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How to Hit Hybrid 4 & 3 Golf Clubs

Golfers have quickly taken to hybrid clubs, with half of all players carrying at least one, according to "Golf Digest." The clubs -- which feature a sole about half as large as a fairway wood and twice as large as an iron -- are easier to hit longer and farther than the equivalent irons. Instructors say the proper way to hit these clubs is much the same way you already hit irons or fairway woods.

  1. Swing fully, just as you do with any club. Keep your arms from racing ahead in the swing, says Hank Haney, Tiger Woods' former swing coach. Complete the swing with a balanced finish on the left leg for right-handed golfers.

  2. Hit the hybrid down and through, just like an iron, if the ball is sitting down a bit in the grass. Hit the ball first, then take a divot after, says top Canadian teacher Shawn Clement.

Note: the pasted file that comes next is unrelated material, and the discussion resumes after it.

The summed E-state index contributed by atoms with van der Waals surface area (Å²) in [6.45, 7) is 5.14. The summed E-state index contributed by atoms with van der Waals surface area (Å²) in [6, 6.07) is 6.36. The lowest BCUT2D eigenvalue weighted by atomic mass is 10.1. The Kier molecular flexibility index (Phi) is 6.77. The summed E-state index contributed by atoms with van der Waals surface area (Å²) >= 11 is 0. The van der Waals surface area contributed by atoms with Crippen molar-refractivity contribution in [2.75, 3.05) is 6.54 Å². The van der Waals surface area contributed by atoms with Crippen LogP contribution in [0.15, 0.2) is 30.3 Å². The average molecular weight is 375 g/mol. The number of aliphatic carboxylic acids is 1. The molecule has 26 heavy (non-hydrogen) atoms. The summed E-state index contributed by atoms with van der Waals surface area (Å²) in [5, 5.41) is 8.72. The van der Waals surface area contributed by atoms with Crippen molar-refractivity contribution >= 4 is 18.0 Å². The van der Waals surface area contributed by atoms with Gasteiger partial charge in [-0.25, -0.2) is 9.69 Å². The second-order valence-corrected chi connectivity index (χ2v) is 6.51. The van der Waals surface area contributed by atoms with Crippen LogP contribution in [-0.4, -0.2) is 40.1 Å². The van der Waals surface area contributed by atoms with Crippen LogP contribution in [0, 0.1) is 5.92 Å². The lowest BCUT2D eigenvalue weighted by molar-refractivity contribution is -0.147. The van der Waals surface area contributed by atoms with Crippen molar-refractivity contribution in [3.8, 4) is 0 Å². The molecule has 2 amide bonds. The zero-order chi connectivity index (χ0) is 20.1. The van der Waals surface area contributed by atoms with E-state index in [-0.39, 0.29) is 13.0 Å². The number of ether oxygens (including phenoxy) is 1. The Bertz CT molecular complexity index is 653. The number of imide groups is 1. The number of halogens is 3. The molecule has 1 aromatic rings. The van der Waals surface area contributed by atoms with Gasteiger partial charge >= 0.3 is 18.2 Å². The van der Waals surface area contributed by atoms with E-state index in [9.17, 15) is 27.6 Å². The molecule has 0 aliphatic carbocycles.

3. Swing the hybrid as you would a fairway wood when you have a good lie in which the ball is sitting up on the grass. If you're a right-handed golfer, tilt your spine slightly to the right to help you swing on the correct path and plane. Use the sole of the club to skip off the turf as it hits the ball, which will make the ball fly higher.

    Tip

    The best way to find the type of hybrid you need is to swing clubs with different degrees of loft while being measured by a launch monitor -- a radar device that measures a shot's ball speed, launch angle and spin rate. Many pro shops will let you use their monitors if you're in the market to buy a club. Look for the club that fulfills the yardage you need to replace a 3-iron, 4-iron or both.

    Warning

    Not every 3- and 4-hybrid is the same. For example, there is no industry standard regarding the precise loft of these clubs, so one manufacturer's 3-hybrid may have more loft than another's. When you buy a hybrid, check the individual club's loft.

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About the Author

Jeff Rogers has edited and written since 1987 for the Associated Press, United Press International and six newspapers including "The Dallas Morning News," "The Washington Times" and "Dallas Times Herald." A Charlotte native who holds a bachelor's degree in journalism (news-editorial) from the University of South Carolina, Rogers has also worked as a technology analyst, sales executive and professional golf caddy.

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